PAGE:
Saying Goodbye to Zimbabwean Poet Rae Lyric…
The passing on of one Diana Mutsa Shiripinda reminded me of two things. Like most, two things of unwanted yet jarring reality…
- It is heartbreaking to say the last goodbye to a friend. I cannot say that sharing the loss makes the heartache anymore bearable, but it is heartwarming to say your goodbyes alongside so many of your peers.
- That we’re never ready for it, even if you’ve lost friends before, you don’t get used to it. Perhaps it’s because you’re losing a different friend every time. In this case, a truly unique spirit filled with energy, poetry and beauty.
Rae Lyric’s departure reminded me that none of us is safe from death. We do not have the luxury of assuming we’re safe for now.
And so, we best get on with this life.
If you can inspire people in life as well as in death; if you can live a life of passion and purpose and truth, if you make real connections and leave a real mark on people…get with it.
Let me actually tell you about Rae Lyric: I met her at the Rooftop almost two years ago, she had just gotten off stage after reciting some hard-hitting, provocative poetry that I’d soon learn was so typical of her. I realized it when I met her again and again as the host of the Wednesday Open Mic sessions at The Sanctuary Cafe. Hers was the poetry of a troubled, yet mentally liberated being with a witty tongue and a heart full of fire.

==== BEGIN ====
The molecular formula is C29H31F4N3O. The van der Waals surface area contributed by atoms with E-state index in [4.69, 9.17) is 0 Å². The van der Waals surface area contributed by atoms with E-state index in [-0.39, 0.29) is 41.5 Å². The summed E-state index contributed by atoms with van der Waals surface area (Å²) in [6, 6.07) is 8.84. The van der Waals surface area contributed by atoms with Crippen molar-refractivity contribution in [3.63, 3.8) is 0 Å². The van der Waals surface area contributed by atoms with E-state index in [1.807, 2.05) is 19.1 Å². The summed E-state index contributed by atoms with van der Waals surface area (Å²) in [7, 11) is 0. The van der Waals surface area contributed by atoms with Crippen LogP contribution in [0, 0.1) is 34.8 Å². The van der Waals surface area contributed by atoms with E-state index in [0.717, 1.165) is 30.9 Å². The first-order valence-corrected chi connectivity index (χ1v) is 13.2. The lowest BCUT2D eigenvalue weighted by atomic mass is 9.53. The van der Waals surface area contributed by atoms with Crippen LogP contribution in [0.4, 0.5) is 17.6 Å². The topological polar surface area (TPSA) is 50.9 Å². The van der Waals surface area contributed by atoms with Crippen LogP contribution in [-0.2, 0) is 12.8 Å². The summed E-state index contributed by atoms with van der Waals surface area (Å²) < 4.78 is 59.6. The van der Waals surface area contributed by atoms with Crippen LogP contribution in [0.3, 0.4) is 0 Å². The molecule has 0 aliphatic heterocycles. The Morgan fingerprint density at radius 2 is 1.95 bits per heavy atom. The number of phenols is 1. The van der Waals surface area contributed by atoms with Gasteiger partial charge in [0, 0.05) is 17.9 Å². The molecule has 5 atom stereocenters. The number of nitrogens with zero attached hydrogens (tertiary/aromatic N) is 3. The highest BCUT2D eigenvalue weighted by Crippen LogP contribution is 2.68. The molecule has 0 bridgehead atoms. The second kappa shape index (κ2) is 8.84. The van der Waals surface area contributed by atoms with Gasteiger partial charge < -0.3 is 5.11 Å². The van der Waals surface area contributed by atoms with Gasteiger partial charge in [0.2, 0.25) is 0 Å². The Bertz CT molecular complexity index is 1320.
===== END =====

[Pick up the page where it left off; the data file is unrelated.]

The day before she was buried was a Wednesday. That evening saw the convergence of Open Mic regulars and not so regulars. Together we held the event she had become synonymous with, in her honour and memory alongside other creatives who knew her in other spaces. That session was special for everyone present.
Her spirit was heavy in the air with all the dedications, memories shared and liquor involved. For all that, we all knew that the Open Mic sessions would never be the same without Rae Lyric dropping those fire bars of hers or snapping a bunch of pictures with her camera or singing her well-known call to buy drinks at the bar because “that’s how we pay the rent” as she used to say.